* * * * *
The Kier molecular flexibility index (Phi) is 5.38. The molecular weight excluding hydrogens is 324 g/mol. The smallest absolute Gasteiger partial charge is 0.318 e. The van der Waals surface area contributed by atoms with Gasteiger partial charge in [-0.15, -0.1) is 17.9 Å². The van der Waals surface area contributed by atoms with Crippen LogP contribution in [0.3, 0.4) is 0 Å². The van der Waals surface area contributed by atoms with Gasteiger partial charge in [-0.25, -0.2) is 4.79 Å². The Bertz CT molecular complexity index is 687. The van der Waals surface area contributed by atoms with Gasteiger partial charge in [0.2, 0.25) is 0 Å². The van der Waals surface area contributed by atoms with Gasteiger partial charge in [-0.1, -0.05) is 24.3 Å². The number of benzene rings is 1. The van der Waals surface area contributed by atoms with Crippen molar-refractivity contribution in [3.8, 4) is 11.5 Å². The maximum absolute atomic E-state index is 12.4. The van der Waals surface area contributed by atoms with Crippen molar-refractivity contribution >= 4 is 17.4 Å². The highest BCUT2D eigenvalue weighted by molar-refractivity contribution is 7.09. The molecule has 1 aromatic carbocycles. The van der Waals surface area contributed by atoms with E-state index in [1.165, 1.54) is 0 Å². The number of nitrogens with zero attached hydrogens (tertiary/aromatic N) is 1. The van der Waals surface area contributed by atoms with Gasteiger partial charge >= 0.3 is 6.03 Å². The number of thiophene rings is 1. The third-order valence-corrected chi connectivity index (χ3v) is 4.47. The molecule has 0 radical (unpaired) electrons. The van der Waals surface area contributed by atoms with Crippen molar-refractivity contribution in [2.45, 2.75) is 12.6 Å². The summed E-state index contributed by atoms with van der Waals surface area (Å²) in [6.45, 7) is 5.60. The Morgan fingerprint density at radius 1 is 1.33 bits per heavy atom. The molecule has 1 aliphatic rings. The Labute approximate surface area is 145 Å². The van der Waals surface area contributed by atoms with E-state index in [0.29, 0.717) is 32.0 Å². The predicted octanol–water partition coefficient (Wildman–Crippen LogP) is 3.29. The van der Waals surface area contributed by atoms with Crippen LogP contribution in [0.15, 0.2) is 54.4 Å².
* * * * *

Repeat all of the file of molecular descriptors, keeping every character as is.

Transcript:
The Kier molecular flexibility index (Phi) is 5.38. The molecular weight excluding hydrogens is 324 g/mol. The smallest absolute Gasteiger partial charge is 0.318 e. The van der Waals surface area contributed by atoms with Gasteiger partial charge in [-0.15, -0.1) is 17.9 Å². The van der Waals surface area contributed by atoms with Crippen LogP contribution in [0.3, 0.4) is 0 Å². The van der Waals surface area contributed by atoms with Gasteiger partial charge in [-0.25, -0.2) is 4.79 Å². The Bertz CT molecular complexity index is 687. The van der Waals surface area contributed by atoms with Gasteiger partial charge in [0.2, 0.25) is 0 Å². The van der Waals surface area contributed by atoms with Gasteiger partial charge in [-0.1, -0.05) is 24.3 Å². The number of benzene rings is 1. The van der Waals surface area contributed by atoms with Crippen molar-refractivity contribution in [3.8, 4) is 11.5 Å². The maximum absolute atomic E-state index is 12.4. The van der Waals surface area contributed by atoms with Crippen molar-refractivity contribution >= 4 is 17.4 Å². The highest BCUT2D eigenvalue weighted by molar-refractivity contribution is 7.09. The molecule has 1 aromatic carbocycles. The van der Waals surface area contributed by atoms with E-state index in [1.165, 1.54) is 0 Å². The number of nitrogens with zero attached hydrogens (tertiary/aromatic N) is 1. The van der Waals surface area contributed by atoms with Gasteiger partial charge >= 0.3 is 6.03 Å². The number of thiophene rings is 1. The third-order valence-corrected chi connectivity index (χ3v) is 4.47. The molecule has 0 radical (unpaired) electrons. The van der Waals surface area contributed by atoms with Crippen molar-refractivity contribution in [2.45, 2.75) is 12.6 Å². The summed E-state index contributed by atoms with van der Waals surface area (Å²) in [6.45, 7) is 5.60. The Morgan fingerprint density at radius 1 is 1.33 bits per heavy atom. The molecule has 1 aliphatic rings. The Labute approximate surface area is 145 Å². The van der Waals surface area contributed by atoms with E-state index in [0.29, 0.717) is 32.0 Å². The predicted octanol–water partition coefficient (Wildman–Crippen LogP) is 3.29. The van der Waals surface area contributed by atoms with Crippen LogP contribution in [0.15, 0.2) is 54.4 Å².